James V. Tricoli, Linda Zane, Robin Harrington, Laura Yee, Kneshay N. Harper, Ting-Chia Chang, Lyndsay Harris, Alice P. Chen, Keith Flaherty, Peter J. O'Dwyer, Barbara A. Conley, Cynthia Winter, Jennifer Lee, Paul M. Williams, Jeffrey Sklar, David Patton, Gregory J. Tsongalis, Stanley R. Hamilton, A. John Iafrate, and Chris Alan Karlovich
Background: NCI-MATCH is a precision medicine trial that assigns treatment to refractory cancer patients by tumor mutation profile rather than by histology. After screening fresh tumor biopsies from nearly 6000 patients many treatment arms did not meet accrual due to the low prevalence of the eligible variants. NCI MATCH developed an approach to identify patients for the remaining arms utilizing a network of academic and commercial CLIA-certified labs that perform NGS assays as routine care at MATCH participating sites.
Methods: Candidate labs were recruited through a notice in the Federal Register and posted on the NCI and ECOG ACRIN web sites. Twenty-seven labs (17 academic/10 commercial) submitted applications. After acceptance each lab analyzed a common set of 10 DNAs extracted from 8 cell lines and 2 clinical samples for concordance with the central NCI-MATCH NGS assay.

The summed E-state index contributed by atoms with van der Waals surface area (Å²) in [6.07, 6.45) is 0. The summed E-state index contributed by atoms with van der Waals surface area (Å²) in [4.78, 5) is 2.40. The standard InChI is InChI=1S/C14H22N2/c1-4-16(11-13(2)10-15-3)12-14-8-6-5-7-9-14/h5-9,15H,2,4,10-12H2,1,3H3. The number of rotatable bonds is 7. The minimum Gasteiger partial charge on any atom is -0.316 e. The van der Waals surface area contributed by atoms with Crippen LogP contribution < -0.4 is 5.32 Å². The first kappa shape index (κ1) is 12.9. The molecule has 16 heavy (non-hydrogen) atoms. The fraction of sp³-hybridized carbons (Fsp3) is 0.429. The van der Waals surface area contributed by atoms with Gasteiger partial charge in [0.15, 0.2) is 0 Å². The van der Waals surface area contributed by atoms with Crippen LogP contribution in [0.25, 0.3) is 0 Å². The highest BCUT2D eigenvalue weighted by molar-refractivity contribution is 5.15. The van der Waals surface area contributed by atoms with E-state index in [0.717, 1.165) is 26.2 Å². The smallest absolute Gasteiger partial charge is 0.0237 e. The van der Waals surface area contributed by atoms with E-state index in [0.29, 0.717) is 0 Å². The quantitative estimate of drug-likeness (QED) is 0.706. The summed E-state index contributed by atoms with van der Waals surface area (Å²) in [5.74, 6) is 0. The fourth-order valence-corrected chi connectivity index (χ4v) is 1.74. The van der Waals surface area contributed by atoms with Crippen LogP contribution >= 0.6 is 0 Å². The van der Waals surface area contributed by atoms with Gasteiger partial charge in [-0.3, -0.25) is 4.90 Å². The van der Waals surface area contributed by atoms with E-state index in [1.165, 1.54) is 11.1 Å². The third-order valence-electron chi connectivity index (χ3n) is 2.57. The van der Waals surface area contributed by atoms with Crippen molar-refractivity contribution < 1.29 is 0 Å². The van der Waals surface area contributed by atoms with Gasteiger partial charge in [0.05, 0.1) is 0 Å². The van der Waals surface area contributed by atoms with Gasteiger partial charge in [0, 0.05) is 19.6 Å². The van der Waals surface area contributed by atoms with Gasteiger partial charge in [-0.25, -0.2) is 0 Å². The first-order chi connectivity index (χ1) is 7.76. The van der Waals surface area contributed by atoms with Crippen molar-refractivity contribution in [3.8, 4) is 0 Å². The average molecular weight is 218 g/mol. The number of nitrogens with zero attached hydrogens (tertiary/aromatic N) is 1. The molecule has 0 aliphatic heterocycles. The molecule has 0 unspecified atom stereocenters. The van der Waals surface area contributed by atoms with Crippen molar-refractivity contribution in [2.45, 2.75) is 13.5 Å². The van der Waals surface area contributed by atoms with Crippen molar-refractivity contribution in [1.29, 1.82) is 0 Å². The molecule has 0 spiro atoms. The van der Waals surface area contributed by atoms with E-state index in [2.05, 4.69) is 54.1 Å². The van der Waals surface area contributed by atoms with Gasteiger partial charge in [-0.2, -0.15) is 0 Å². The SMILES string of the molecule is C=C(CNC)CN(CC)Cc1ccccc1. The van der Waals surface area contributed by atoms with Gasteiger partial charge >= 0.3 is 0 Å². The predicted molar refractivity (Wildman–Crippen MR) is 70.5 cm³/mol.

Results: For the 17 labs with concordance results, a median of 8 (range 2 – 58) copy number variants (CNVs) were evaluated by the NGS assay of each DL, with the number evaluated depending on each lab’s clinical assay panel content. CNV concordance between central and DL assays, as measured by positive percent agreement (PPA), averaged 98.7% (range 87.5% – 100%) with the central assay as referent and 94.1% (range 77.8% – 100%) with the DL assay as referent. For single nucleotide variants (SNVs) and Insertion/deletions (Indels) combined, a median of 19 variants (range 11 – 26) were evaluated by each DL for concordance. PPA between central and DL assays averaged 98.0% (range 87.5% – 100%) and 98.6% (range 90.0% – 100%) with central and DL assay as referents, respectively. Strong correlations were observed between central and DL assays for both CNVs (median r = 0.93; 0.33 – 1.00) and SNV/Indels (median r = 0.98; 0.67 – 0.99).
Conclusions: Our results suggest that different NGS assay platforms using diverse strategies for target enrichment and data analysis may still achieve high concordance if pre-analytical variables are minimized and the common genomic regions interrogated by each assay are well-understood. The designated lab network allows for a wider search for rare variants in tumors and provides a model for conducting future clinical trials. Clinical trial information: NCT02465060
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